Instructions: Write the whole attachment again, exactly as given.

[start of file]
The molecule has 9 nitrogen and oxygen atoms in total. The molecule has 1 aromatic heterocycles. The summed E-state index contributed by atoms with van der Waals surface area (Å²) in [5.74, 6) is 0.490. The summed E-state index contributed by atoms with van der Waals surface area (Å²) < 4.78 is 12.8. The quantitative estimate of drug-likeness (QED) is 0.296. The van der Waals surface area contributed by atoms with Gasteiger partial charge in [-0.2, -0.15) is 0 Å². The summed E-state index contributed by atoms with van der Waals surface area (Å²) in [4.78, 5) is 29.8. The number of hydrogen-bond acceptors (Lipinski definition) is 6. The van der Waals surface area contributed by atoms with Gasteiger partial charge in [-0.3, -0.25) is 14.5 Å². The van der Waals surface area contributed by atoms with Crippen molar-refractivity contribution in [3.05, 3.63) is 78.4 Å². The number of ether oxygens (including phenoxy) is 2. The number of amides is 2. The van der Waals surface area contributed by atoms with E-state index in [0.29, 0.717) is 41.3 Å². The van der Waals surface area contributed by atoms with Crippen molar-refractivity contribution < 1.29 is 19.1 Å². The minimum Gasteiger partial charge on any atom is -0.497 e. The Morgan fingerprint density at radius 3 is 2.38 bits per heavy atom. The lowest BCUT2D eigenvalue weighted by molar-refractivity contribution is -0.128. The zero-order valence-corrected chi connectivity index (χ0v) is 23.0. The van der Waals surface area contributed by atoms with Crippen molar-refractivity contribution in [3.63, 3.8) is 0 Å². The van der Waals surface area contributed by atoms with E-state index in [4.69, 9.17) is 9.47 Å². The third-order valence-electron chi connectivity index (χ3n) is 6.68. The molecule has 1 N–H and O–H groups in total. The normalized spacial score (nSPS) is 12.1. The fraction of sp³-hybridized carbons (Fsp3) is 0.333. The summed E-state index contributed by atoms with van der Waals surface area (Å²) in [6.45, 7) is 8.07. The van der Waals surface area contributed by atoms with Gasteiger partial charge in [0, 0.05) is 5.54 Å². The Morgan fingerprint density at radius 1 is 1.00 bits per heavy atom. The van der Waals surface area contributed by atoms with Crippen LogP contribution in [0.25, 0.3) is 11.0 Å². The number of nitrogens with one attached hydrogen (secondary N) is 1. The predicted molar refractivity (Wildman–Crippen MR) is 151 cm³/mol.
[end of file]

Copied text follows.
The molecule has 9 nitrogen and oxygen atoms in total. The molecule has 1 aromatic heterocycles. The summed E-state index contributed by atoms with van der Waals surface area (Å²) in [5.74, 6) is 0.490. The summed E-state index contributed by atoms with van der Waals surface area (Å²) < 4.78 is 12.8. The quantitative estimate of drug-likeness (QED) is 0.296. The van der Waals surface area contributed by atoms with Gasteiger partial charge in [-0.2, -0.15) is 0 Å². The summed E-state index contributed by atoms with van der Waals surface area (Å²) in [4.78, 5) is 29.8. The number of hydrogen-bond acceptors (Lipinski definition) is 6. The van der Waals surface area contributed by atoms with Gasteiger partial charge in [-0.3, -0.25) is 14.5 Å². The van der Waals surface area contributed by atoms with Crippen molar-refractivity contribution in [3.05, 3.63) is 78.4 Å². The number of ether oxygens (including phenoxy) is 2. The number of amides is 2. The van der Waals surface area contributed by atoms with E-state index in [0.29, 0.717) is 41.3 Å². The van der Waals surface area contributed by atoms with Crippen molar-refractivity contribution < 1.29 is 19.1 Å². The minimum Gasteiger partial charge on any atom is -0.497 e. The Morgan fingerprint density at radius 3 is 2.38 bits per heavy atom. The lowest BCUT2D eigenvalue weighted by molar-refractivity contribution is -0.128. The zero-order valence-corrected chi connectivity index (χ0v) is 23.0. The van der Waals surface area contributed by atoms with Crippen molar-refractivity contribution in [3.63, 3.8) is 0 Å². The van der Waals surface area contributed by atoms with E-state index in [4.69, 9.17) is 9.47 Å². The third-order valence-electron chi connectivity index (χ3n) is 6.68. The molecule has 1 N–H and O–H groups in total. The normalized spacial score (nSPS) is 12.1. The fraction of sp³-hybridized carbons (Fsp3) is 0.333. The summed E-state index contributed by atoms with van der Waals surface area (Å²) in [6.45, 7) is 8.07. The van der Waals surface area contributed by atoms with Gasteiger partial charge in [0, 0.05) is 5.54 Å². The Morgan fingerprint density at radius 1 is 1.00 bits per heavy atom. The van der Waals surface area contributed by atoms with Crippen LogP contribution in [0.25, 0.3) is 11.0 Å². The number of nitrogens with one attached hydrogen (secondary N) is 1. The predicted molar refractivity (Wildman–Crippen MR) is 151 cm³/mol.